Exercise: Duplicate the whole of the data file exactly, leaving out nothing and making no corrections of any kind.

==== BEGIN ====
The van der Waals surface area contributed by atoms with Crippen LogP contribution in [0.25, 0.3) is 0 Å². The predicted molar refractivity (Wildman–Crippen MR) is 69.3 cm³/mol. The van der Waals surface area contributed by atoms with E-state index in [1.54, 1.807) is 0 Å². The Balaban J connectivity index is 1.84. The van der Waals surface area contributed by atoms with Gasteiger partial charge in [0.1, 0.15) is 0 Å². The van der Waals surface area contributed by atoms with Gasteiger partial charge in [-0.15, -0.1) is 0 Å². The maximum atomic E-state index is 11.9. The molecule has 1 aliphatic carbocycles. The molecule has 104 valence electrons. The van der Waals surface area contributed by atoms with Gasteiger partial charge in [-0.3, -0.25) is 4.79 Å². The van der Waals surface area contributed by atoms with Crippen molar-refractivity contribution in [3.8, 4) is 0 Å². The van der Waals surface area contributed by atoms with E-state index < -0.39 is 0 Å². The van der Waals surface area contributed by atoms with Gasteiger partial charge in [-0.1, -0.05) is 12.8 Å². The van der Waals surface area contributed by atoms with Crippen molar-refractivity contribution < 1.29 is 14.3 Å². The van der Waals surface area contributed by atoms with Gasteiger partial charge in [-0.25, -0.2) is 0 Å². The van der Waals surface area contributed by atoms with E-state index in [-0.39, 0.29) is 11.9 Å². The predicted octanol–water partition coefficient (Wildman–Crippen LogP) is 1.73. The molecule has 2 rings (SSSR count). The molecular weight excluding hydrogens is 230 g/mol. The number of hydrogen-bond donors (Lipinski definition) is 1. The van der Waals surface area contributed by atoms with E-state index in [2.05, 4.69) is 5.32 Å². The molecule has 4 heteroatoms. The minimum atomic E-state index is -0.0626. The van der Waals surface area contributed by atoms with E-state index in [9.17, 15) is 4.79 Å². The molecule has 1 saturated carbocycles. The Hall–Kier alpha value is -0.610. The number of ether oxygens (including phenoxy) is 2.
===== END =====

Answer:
The van der Waals surface area contributed by atoms with Crippen LogP contribution in [0.25, 0.3) is 0 Å². The predicted molar refractivity (Wildman–Crippen MR) is 69.3 cm³/mol. The van der Waals surface area contributed by atoms with E-state index in [1.54, 1.807) is 0 Å². The Balaban J connectivity index is 1.84. The van der Waals surface area contributed by atoms with Gasteiger partial charge in [0.1, 0.15) is 0 Å². The van der Waals surface area contributed by atoms with Gasteiger partial charge in [-0.15, -0.1) is 0 Å². The maximum atomic E-state index is 11.9. The molecule has 1 aliphatic carbocycles. The molecule has 104 valence electrons. The van der Waals surface area contributed by atoms with Gasteiger partial charge in [-0.3, -0.25) is 4.79 Å². The van der Waals surface area contributed by atoms with Crippen molar-refractivity contribution in [3.8, 4) is 0 Å². The van der Waals surface area contributed by atoms with E-state index < -0.39 is 0 Å². The van der Waals surface area contributed by atoms with Gasteiger partial charge in [-0.1, -0.05) is 12.8 Å². The van der Waals surface area contributed by atoms with Crippen molar-refractivity contribution < 1.29 is 14.3 Å². The van der Waals surface area contributed by atoms with Gasteiger partial charge in [-0.25, -0.2) is 0 Å². The van der Waals surface area contributed by atoms with E-state index in [-0.39, 0.29) is 11.9 Å². The predicted octanol–water partition coefficient (Wildman–Crippen LogP) is 1.73. The molecule has 2 rings (SSSR count). The molecular weight excluding hydrogens is 230 g/mol. The number of hydrogen-bond donors (Lipinski definition) is 1. The van der Waals surface area contributed by atoms with E-state index in [2.05, 4.69) is 5.32 Å². The molecule has 4 heteroatoms. The minimum atomic E-state index is -0.0626. The van der Waals surface area contributed by atoms with E-state index in [9.17, 15) is 4.79 Å². The molecule has 1 saturated carbocycles. The Hall–Kier alpha value is -0.610. The number of ether oxygens (including phenoxy) is 2.